(Updates with Lender Processing comment in fifth paragraph.)
Feb. 7 (Bloomberg) -- Docx LLC, a unit of Lender Processing Services Inc., was charged in Missouri with forgery and making a false declaration related to mortgage documents it processed.
A grand jury in Columbia, Missouri, handed down the 136- count indictment against Docx and founder Lorraine Brown alleging that a person whose name appears on 68 notarized deeds of release didn’t actually sign the paperwork, Chris Koster, the state’s attorney general, said in a statement yesterday.
“When you sign your name to a legal document, it matters,” Koster said. “Mass-producing fraudulent signatures on millions of real estate documents across America constitutes forgery.”
Lender Processing, based in Jacksonville, Florida, says about half of all U.S. mortgages by dollar volume are serviced using its loan-servicing platform. The company will fight the charges, said Michelle Kersch, a Lender Processing spokeswoman.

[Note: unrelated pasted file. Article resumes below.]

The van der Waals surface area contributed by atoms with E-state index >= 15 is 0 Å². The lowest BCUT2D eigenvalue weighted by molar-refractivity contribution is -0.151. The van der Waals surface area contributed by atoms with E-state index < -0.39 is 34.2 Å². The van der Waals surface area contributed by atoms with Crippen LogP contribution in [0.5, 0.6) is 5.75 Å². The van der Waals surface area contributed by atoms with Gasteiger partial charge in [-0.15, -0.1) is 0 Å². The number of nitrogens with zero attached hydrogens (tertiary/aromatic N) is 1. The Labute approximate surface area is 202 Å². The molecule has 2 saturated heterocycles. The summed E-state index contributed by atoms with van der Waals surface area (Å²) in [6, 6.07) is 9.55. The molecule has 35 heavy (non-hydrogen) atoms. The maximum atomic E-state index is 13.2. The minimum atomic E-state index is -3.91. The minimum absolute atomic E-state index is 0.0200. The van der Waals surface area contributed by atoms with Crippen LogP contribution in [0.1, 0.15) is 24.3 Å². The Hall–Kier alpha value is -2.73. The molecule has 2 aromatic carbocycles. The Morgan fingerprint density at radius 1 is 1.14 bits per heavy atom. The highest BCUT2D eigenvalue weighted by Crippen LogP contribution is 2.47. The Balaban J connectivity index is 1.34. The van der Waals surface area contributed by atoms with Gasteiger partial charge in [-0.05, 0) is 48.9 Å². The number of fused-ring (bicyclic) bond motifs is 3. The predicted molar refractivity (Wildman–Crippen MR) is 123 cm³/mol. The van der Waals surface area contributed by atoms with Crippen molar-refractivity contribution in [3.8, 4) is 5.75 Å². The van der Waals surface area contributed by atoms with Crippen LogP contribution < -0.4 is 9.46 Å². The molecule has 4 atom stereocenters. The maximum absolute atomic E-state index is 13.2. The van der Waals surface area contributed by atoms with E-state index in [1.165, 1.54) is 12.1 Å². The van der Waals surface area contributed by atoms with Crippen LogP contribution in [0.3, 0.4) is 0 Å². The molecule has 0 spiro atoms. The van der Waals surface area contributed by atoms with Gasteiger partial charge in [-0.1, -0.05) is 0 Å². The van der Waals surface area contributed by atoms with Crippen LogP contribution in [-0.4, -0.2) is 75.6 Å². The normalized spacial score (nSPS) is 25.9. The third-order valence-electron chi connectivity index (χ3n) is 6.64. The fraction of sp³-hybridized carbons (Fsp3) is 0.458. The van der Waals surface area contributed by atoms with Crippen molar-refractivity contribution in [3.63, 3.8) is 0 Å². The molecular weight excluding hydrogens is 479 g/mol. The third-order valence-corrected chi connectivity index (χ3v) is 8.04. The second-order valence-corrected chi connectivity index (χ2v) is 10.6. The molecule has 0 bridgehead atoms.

“LPS has cooperated with the Attorney General’s office for over three months and has engaged in meaningful discussions to resolve past issues,” Kersch said in an e-mailed statement. “We are disappointed with the Attorney General’s moving forward with these allegations.”
Lender Processing fell 2.6 percent to $19.21 at 9:45 a.m. in New York Stock Exchange composite trading. The shares had climbed 31 percent this year before today.
Brown couldn’t be located in telephone directories and the telephone at Alpharetta, Georgia-based Docx was disconnected.
If convicted of forgery, Brown may face as long as seven years in prison for each count, Koster said. Docx may be fined as much as $10,000 for each forgery conviction and $2,000 for each false declaration conviction, he said.
All 50 states announced almost 16 months ago they were investigating bank foreclosure practices, including faulty documents used to seize homes. A proposed settlement with five banks is being supported by more than 40 states.
The New York Times reported the indictment earlier. Docx’s practices previously were highlighted in a report on CBS Corp.’s "60 Minutes’’ television program, Koster said in the statement.
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